For the writers in the "hell no" camp of using certain words, telling a story without them can become complex. A character doing something ridiculous in modern times is rarely told he's being preposterous. A highly erratic protagonist isn't going to be told by each character her demeanor is strange or odd, though it might work for a few characters' interactions.
Child characters are even more difficult. Few children know words like "ludicrous" or "off-putting", and probably wouldn't use them if they did. Unless one avoids putting kids in a situation where they need to address someone (or something) with extreme behavior and/or properties, the writer will need to address it, somehow.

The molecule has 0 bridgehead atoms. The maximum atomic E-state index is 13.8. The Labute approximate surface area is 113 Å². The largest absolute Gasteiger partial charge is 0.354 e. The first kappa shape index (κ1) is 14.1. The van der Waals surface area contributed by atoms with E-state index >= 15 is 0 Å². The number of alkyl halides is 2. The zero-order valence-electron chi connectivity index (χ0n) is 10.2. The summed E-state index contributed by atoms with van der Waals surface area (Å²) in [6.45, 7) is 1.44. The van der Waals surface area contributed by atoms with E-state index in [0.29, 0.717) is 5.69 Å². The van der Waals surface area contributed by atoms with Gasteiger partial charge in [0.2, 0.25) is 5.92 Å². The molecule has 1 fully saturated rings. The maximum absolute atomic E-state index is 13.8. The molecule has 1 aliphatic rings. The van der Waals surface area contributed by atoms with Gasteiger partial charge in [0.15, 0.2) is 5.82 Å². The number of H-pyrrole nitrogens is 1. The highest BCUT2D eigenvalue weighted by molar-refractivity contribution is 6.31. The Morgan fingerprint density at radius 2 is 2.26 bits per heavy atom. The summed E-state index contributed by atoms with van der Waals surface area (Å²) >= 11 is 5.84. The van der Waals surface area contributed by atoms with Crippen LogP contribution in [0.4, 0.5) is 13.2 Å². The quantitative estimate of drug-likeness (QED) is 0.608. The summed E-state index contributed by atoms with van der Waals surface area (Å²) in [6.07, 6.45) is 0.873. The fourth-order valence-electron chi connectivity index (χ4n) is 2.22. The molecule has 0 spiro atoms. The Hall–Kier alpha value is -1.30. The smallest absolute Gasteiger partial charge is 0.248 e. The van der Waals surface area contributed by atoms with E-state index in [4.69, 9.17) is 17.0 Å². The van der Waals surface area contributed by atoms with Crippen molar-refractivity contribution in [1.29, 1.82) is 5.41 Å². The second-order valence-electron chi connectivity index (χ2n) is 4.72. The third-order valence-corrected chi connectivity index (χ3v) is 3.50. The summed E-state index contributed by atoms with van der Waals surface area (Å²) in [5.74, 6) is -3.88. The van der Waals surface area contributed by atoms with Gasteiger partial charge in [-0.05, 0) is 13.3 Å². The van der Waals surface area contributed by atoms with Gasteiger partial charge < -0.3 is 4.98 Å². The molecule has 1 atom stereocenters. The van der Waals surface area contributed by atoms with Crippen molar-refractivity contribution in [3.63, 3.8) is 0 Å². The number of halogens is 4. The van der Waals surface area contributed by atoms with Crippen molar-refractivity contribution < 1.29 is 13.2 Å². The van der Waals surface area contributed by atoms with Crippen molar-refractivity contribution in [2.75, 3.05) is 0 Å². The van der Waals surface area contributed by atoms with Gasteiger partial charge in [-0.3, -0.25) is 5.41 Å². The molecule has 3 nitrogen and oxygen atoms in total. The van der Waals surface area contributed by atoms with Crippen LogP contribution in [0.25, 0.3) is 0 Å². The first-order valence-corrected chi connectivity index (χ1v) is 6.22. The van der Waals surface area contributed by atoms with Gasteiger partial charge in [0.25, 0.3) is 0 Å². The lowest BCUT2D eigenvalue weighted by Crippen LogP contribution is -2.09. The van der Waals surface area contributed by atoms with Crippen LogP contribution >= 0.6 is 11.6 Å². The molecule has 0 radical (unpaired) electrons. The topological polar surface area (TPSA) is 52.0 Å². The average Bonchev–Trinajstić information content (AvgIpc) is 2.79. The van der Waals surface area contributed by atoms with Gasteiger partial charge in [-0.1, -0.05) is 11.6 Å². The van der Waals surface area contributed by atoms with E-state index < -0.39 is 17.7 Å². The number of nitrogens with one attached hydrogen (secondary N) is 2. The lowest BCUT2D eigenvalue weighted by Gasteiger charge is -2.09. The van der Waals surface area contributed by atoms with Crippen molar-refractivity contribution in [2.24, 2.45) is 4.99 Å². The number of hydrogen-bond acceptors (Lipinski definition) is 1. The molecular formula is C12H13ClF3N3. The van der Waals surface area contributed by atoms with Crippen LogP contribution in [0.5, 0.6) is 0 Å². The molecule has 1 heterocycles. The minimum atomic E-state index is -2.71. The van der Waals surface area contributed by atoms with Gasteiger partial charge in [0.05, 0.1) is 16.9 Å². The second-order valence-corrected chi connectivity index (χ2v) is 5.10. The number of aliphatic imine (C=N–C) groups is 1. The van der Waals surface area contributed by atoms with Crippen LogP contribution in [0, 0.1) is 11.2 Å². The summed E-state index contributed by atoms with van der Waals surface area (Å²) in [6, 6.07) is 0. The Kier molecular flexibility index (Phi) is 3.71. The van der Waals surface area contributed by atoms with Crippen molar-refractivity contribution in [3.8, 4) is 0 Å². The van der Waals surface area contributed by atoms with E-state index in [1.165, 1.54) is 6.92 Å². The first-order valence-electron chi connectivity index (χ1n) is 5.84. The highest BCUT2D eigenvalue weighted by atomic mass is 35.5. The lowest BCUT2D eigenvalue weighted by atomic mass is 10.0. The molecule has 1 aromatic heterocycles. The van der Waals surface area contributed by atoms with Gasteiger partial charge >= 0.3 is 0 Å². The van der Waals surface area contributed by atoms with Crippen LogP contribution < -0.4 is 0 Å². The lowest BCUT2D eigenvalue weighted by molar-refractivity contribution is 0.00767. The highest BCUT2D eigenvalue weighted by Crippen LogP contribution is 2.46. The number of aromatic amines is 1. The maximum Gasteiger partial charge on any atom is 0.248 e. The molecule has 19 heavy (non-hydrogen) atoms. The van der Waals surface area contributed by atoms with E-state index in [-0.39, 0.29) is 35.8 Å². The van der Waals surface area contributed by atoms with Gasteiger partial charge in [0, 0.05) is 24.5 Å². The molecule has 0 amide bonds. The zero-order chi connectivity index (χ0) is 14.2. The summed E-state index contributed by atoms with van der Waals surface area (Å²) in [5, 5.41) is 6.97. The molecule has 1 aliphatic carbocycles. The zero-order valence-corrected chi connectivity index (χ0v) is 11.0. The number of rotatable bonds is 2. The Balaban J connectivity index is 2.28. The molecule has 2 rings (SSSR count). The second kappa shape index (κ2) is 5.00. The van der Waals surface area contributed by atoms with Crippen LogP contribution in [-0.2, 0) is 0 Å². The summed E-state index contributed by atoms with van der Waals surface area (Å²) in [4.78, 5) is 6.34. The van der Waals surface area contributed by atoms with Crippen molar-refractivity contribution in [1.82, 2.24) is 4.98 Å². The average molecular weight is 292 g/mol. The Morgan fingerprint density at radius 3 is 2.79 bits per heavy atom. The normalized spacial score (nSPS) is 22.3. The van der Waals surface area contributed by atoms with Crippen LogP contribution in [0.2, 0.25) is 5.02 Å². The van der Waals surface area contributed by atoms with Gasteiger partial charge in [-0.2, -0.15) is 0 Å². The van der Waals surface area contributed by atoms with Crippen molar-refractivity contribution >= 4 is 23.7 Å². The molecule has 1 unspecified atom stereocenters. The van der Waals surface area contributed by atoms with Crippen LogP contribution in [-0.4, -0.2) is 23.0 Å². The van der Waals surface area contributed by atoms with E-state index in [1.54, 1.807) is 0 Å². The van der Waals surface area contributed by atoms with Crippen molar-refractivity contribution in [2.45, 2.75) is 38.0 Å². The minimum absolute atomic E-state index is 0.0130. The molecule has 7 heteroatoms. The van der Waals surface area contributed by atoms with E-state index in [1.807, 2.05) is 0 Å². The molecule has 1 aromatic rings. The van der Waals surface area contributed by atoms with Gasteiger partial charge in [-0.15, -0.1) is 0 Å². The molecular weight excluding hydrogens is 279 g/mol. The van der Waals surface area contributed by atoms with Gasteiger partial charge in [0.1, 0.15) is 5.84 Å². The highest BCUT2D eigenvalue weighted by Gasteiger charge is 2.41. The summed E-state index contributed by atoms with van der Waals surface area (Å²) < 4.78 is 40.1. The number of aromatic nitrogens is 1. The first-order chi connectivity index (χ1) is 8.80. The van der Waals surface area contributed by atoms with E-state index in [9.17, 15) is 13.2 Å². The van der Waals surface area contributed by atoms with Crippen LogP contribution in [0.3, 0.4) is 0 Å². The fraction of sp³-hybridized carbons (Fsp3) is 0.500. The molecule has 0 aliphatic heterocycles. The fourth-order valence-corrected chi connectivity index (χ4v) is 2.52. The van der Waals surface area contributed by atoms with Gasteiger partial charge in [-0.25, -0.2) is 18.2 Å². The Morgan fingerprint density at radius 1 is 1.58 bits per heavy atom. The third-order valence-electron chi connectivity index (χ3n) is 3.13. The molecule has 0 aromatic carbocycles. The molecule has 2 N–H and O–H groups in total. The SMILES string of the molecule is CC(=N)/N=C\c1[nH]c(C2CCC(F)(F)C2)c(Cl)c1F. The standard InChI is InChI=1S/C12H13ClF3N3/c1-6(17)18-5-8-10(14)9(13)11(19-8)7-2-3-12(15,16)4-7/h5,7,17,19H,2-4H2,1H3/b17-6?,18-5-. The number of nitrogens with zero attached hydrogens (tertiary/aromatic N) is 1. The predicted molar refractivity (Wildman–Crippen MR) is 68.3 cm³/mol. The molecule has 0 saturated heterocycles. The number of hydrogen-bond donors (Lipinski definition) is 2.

Do writers who see words like "stupid" as ableism give themselves a pass when writing fiction? I haven't asked every single writer, but a fair amount do. Especially when writing realistic, modern stories. It isn't easy to work around words the majority of people use. It's not as simple as avoiding vulgar language.
But a small section of writers refuse to use those words, regardless. Some set stories in strange lands with made-up words. Some don't put characters in a situation where they need to address another's odd mannerisms... at all. Or place their books in a past where different words are said. Or, maybe, they use words like "odd", "strange", "preposterous".
It's up to each writer to decide.
What words do you use?
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